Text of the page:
It’s hard to tell how many student parents will be affected by tuition hikes. The Concordia Student Parent Centre estimated that around 400 people came through their doors this year.
According to a study from the University of Guelph, published in the Nov. 3 issue of the Canadian Journal of Higher Education, between 11 and 16 per cent of students who enrolled in post-secondary institutions in Canada between 1976 and 2005 had children at the time.
Many are older than the average student. While 90 per cent of post-secondary students were between the ages of 15 and 29, 65 per cent of those with kids were between 30 and 44.
CUSP deals a lot with the problems specific to being a working, single parent who is also in school.
While Gungat will gladly rattle off the lengthy list of services that CUSP offers, which extends from printing services to a parent-oriented version of the Concordia Student Union’s Swap Shop, she noted that there is one key service that she isn’t able to offer: daycare services, the most sought-after service for those who walk into her office.
Gungat will refer parents to Quebec’s famous public daycares, which cost $7.00 a day. The drawback? The wait-time to get in can be as long as two years, though she did add that some parents are eligible to be reimbursed if they enroll their children in private daycare until a spot becomes available. Still, that’s money required upfront.
While the fact that student parents are generally older is not surprising—that so many of them are female might be. The University of Guelph study estimated that as many as 71 per cent of student parents are women. A large portion of them are only able to study part-time.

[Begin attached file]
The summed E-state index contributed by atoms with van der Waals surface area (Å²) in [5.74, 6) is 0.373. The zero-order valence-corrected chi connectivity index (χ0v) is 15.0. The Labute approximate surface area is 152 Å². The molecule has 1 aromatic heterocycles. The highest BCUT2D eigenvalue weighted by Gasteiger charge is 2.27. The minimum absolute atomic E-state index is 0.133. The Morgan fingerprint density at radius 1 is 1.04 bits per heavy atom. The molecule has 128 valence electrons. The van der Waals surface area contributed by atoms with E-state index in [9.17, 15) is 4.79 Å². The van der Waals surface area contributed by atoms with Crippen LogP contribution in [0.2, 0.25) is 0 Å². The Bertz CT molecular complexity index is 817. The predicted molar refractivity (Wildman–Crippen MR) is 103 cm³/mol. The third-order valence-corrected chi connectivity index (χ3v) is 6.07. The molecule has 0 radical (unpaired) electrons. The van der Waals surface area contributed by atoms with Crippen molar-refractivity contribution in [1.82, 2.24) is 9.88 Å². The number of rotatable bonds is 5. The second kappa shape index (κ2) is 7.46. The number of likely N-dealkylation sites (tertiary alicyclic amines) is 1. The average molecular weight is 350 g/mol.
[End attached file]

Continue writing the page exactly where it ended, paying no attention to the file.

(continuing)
“A lot of them are part-time, and a lot of them are women,” said Gungat of the people who come to CUSP. “A majority of them are single mothers. I would have to say as a parent, it’s hard to take full-time courses.”
What often makes things harder for those who come to CUSP is that they are new to the country. Kamolova, a former VP Finance for the Concordia Student Parent Association—a club based around some of the people who use CUSP’s services—said she has “never seen Canadian-born student parents coming for help.
“They have their parents or social network. Mostly people come to CUSP to be listened to. They just want to speak out about what’s going on with their lives.”
Two weeks before the strike, Gungat said nobody had come to her to talk about it, or the tuition increases.
“I know that a lot of student parents who come here support the strikes and demonstrations,” she said. “They don’t really come here to complain to me, and I think they know that we’re a service that’s provided by the university, so they’re not going to come here complaining about it. That’s the feeling I’m getting.”
However, Kamolova expressed sympathy for future students, though she noted that she won’t be as affected as some.
“I’m graduating this April. It would be selfish to say it’s not going to affect me, [that] it’s not my problem anymore. From a systematic approach, of course it’s going to affect the newer generation.
“It’s not going to affect just one field, our education,” she added.
“It’s going to affect our morale, our family situation, our social lives, our environment as a whole, if we have to pay another $300 for education, or $240 for daycare, of course that’s going to be challenging, unless the government increases my child support, but they are not going to do that.”
It takes sacrifice to raise a child.
While that can come in many forms, from giving up anything resembling a steady sleep schedule to the huge financial investment for two decades of dependency, it can also come in the form of a strike so that child can have the same opportunities as you.
On Sunday, roughly 10,000 people marched and chanted—or were rolled and gurgled—to make that point.